Artistically, it proved an explosive development. South African jazz artists are still globally recognised today, appearing at international festivals from New Orleans to Sweden, these days drawing on the likes of funk to create proper foot stompers, but with the old strains of Marabi, Kwela and Mbaqanga still discernible. The lyrics turned to more explicit protest as the apartheid era began to dawn. Initially, they were laments, with songs like ‘Bye Bye Sophiatown’ and ‘Sophiatown is Gone’ over the forced movement of people to Soweto from their home of audible rebellion, which had been at the heart of music and activism in the 1950s.

After the Sharpeville massacre of 1960, the atmosphere became angrier, matched by popular grassroots songs like ‘Thina Sizwe’ (We the Black Nation). Jazz stars like Miriam Makeba, Hugh Masekela and Ibrahim Abdullah, whose records were now selling overseas, became more and more outspoken, with Masakela’s majestic, and vibrant music capable of delivering cut-throat lyrics. His song ‘Soweto Blues’, recorded by Makeba, was taken up as one of South Africa’s first freedom songs, featuring lyrical reportage: “Well children were flying, bullets, dying/ Oh the mothers screaming and crying.” This was enough to send them both into exile.

The eighties brought an atmosphere of full-on protest and saw protests adopting the ‘Toyi-Toyi’, a dance originating from our neighbours in Zimbabwe. At a time when protesters were rarely armed, the awesomely syncopated toyi-toyi was accompanied by yells of Amandla! (Power!) and Awethu! (Ours!). Speaking in the 2002 documentary Amandla!, Vincent Vine put it like this: “We didn’t have guns. We didn’t have tear gas. We didn’t have all the sophisticated modern technology for war… for us, Toyi-Toyi was like a weapon of war.” By now, there were laws preventing black musicians from moving around (and thus earn a living) and preventing artists of different races playing together.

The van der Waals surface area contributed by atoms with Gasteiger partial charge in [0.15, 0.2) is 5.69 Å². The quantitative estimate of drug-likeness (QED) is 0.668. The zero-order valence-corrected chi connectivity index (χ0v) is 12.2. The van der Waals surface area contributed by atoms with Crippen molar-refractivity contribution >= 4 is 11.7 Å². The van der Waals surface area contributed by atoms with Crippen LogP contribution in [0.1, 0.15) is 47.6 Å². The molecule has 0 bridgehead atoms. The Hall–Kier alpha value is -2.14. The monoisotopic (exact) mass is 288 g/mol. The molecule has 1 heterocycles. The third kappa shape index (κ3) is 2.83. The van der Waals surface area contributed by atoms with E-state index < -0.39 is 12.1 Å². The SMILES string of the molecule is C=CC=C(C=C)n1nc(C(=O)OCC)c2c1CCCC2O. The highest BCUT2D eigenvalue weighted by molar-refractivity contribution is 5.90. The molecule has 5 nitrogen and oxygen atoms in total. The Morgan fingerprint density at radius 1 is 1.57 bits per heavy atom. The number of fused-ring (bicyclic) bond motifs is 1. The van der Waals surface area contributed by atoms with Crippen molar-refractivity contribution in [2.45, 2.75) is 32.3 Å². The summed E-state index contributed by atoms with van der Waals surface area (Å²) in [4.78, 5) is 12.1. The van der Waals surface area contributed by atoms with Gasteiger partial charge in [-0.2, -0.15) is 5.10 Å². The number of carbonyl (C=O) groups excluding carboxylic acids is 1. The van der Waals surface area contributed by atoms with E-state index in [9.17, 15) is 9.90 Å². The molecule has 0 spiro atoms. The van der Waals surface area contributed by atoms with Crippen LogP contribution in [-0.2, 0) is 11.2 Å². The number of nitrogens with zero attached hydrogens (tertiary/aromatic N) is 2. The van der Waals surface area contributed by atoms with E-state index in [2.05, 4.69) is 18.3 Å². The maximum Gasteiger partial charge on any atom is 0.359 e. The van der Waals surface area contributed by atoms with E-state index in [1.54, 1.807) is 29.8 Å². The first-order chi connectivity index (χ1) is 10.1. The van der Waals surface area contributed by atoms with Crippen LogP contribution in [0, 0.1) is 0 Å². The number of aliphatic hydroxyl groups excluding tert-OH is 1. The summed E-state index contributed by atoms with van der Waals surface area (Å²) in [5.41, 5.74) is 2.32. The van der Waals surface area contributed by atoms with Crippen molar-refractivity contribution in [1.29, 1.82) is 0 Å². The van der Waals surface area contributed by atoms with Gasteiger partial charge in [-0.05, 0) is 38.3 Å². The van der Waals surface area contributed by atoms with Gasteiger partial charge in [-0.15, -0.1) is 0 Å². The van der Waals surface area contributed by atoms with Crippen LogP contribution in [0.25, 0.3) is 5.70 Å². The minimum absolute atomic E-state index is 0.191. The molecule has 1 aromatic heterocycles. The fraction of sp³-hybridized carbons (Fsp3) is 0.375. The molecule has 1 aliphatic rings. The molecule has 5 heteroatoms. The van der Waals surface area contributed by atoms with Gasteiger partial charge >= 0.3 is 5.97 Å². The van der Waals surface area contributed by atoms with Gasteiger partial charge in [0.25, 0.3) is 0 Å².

“Music and dance have symbolised unity and togetherness for centuries; helping those in trouble come together under one voice.”

Toyi Toyi.
– Photo: Guy Adams

Mothers grieving.
– Photo: Guy Adams

South Africa felt the power of music not just within, but worldwide, as her musical revolution spread overseas. On 11 June 1988, the British Anti-Apartheid Movement staged an 11-hour rock concert at Wembley Stadium in London to pay tribute to the imprisoned Nelson Mandela on his 70th birthday. This was no ordinary concert but featured an array of Western musical stars who joined Masekela and other exiled South African artists to play in front of 72,000 people, with an estimated television audience of a billion people in sixty countries. They did it again two years later with Tracy Chapman and Neil Young. The success of these events placed massive pressure on the regime and their allies, and eventually Mandela would travel to Wembley for a concert to celebrate his release in 1994. Very few professions could create this much awareness and global unity.

Music has always been a beacon of belief, a token of freedom and hope. Throughout all the anti-apartheid struggle, there was music. We are still world beaters when it comes to talent, be it in the worlds of beats, jazz or gospel. In our national anthem, we have a powerful memento of this uniquely musical revolution, which all of us can memorise and come together as one to sing, intertwining 5 different languages into the song which made many weep in those famous scenes after the Rugby World Cup victory in 1995. In which all our cultures united in the beautiful and occasionally crazy language of music.

For more of our Visceral features, click here.

“Music has always been a beacon of belief, a token of freedom and hope. Throughout all the anti-apartheid struggle, there was music.”